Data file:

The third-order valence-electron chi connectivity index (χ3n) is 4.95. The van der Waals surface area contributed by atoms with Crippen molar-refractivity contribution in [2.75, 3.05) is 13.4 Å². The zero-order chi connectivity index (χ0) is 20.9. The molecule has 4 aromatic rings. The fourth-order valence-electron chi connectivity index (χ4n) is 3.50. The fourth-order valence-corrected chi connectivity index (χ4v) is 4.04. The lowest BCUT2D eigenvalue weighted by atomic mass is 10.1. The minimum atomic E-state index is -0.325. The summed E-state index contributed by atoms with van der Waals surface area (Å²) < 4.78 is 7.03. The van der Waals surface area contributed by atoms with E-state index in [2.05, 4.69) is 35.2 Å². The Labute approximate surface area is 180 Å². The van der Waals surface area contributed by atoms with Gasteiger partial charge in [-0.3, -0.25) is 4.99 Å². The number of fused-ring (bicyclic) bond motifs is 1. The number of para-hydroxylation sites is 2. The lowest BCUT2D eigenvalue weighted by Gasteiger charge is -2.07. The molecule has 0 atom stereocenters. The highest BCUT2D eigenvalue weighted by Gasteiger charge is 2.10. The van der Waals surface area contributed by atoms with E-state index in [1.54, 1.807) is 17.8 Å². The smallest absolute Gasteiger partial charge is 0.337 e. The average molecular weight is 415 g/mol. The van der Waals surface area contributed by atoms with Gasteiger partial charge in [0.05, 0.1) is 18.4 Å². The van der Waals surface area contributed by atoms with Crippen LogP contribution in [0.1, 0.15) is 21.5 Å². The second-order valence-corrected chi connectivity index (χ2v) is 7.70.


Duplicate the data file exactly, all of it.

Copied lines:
The third-order valence-electron chi connectivity index (χ3n) is 4.95. The van der Waals surface area contributed by atoms with Crippen molar-refractivity contribution in [2.75, 3.05) is 13.4 Å². The zero-order chi connectivity index (χ0) is 20.9. The molecule has 4 aromatic rings. The fourth-order valence-electron chi connectivity index (χ4n) is 3.50. The fourth-order valence-corrected chi connectivity index (χ4v) is 4.04. The lowest BCUT2D eigenvalue weighted by atomic mass is 10.1. The minimum atomic E-state index is -0.325. The summed E-state index contributed by atoms with van der Waals surface area (Å²) < 4.78 is 7.03. The van der Waals surface area contributed by atoms with E-state index in [2.05, 4.69) is 35.2 Å². The Labute approximate surface area is 180 Å². The van der Waals surface area contributed by atoms with Gasteiger partial charge in [-0.3, -0.25) is 4.99 Å². The number of fused-ring (bicyclic) bond motifs is 1. The number of para-hydroxylation sites is 2. The lowest BCUT2D eigenvalue weighted by Gasteiger charge is -2.07. The molecule has 0 atom stereocenters. The highest BCUT2D eigenvalue weighted by Gasteiger charge is 2.10. The van der Waals surface area contributed by atoms with E-state index in [1.54, 1.807) is 17.8 Å². The smallest absolute Gasteiger partial charge is 0.337 e. The average molecular weight is 415 g/mol. The van der Waals surface area contributed by atoms with Gasteiger partial charge in [0.05, 0.1) is 18.4 Å². The van der Waals surface area contributed by atoms with Crippen LogP contribution in [0.1, 0.15) is 21.5 Å². The second-order valence-corrected chi connectivity index (χ2v) is 7.70.